Walk Down Misery Street

***

Some male colleagues advised me: If possible, it is better not to have women as patients. It was easier, they said, to work with hardcore criminals than with women, especially young and beautiful ones.

“Buddy, you can’t imagine how they behave,” one of my colleagues, a man by the name of Edward, shared with me. “Women . . . you will never understand when they lie or speak the truth. I’m not sure they even know themselves. I’ve had them flirt with me. A few stripped their clothes off in my office. Some asked me out for drinks, offered me pills, wanted to get high together. I’ve learned to deal with all that. But the tough thing to handle is these mind games they play, when they reveal their secrets to you and expose one intimate thing after another. And when you think that this is the last layer and this dance is over, it turns out it’s just beginning. You are tired of fighting with yourself. You want her and you fuck her in your dreams. Man, what kind of treatment is possible after that?”

In this respect, I was not an exception at this matter. Female patients, especially young and beautiful ones, became a great temptation for me. I knew that intimate relations between a counselor and a patient are considered a violation of professional ethics, and, if proven, may lead to either termination or revoked credentials.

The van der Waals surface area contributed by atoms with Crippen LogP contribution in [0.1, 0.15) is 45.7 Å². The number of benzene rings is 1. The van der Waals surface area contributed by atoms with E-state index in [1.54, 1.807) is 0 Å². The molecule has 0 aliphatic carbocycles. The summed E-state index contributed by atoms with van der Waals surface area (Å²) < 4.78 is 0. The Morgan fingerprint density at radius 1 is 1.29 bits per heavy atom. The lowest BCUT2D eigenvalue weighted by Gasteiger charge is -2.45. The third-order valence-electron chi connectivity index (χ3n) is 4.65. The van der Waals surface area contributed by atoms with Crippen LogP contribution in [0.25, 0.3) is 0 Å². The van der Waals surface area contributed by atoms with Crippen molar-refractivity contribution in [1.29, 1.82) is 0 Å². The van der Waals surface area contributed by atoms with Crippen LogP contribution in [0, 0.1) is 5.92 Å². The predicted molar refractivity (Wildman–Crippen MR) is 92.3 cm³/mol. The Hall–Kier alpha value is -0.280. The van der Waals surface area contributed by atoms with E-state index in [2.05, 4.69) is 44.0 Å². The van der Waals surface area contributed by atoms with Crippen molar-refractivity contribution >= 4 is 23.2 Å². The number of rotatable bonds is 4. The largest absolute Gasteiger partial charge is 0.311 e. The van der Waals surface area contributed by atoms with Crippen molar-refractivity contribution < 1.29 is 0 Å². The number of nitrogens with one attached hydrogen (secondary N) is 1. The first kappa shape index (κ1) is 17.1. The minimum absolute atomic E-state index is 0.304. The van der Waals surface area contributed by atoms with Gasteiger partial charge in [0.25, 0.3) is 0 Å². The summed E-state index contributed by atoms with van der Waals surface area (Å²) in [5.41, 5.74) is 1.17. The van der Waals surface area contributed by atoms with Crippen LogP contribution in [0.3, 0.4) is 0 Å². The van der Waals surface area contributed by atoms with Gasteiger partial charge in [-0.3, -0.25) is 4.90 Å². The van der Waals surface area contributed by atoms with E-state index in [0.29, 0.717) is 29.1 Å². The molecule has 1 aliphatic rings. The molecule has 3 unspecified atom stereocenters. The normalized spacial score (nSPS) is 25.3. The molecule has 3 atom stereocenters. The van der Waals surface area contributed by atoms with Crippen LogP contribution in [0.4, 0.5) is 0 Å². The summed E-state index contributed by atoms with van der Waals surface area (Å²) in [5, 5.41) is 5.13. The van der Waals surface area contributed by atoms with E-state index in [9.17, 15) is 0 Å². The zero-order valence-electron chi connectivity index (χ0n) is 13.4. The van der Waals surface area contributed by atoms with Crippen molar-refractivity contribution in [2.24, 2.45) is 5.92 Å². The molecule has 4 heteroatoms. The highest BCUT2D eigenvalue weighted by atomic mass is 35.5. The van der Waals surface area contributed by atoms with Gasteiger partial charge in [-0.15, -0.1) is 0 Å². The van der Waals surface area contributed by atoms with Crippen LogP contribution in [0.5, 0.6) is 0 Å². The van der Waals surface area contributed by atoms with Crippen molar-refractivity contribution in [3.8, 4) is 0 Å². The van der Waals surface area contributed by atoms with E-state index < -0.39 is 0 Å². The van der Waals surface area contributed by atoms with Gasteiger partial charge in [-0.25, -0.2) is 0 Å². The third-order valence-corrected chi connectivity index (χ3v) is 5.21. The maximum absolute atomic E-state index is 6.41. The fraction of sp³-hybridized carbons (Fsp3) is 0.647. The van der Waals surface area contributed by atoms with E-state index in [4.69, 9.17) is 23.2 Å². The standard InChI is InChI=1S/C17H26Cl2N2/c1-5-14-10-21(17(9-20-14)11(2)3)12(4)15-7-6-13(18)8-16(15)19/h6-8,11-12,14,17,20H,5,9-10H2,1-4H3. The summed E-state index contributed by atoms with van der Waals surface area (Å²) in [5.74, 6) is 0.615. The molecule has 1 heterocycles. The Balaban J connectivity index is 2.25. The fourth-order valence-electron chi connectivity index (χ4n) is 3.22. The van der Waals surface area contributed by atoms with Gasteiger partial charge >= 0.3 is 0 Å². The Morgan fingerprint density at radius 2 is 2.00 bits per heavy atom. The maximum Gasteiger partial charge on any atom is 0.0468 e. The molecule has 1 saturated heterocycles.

Still, I wanted to be liked by them. I wanted to impress them with my education, mind, and polite manners. Of course, during the sessions I repeated that our common goal was their treatment, and only treatment. Oh, yes . . .

The female patients quickly guessed what a “skillful” counselor they were dealing with. They shared jokes, responded to my courtesy, and attended our sessions in clothes that would be perfect for a porn magazine photo shoot. In short, they wanted to be attractive to me. Why not? I could be attracted to them, but they couldn’t be attracted to me?

At the same time, I was always aware that I saw them as easy and dirty women.

Back in Russia I had several intimate relationships with women; most of them were happy-go-lucky and carefree. Now, I found myself among similar women in New York. However, there was a marked difference: Such women who used to be my girlfriends were now my patients. I had to learn how to rid myself of the bad habit of flirting with female patients.

And most important is how to not despise them.

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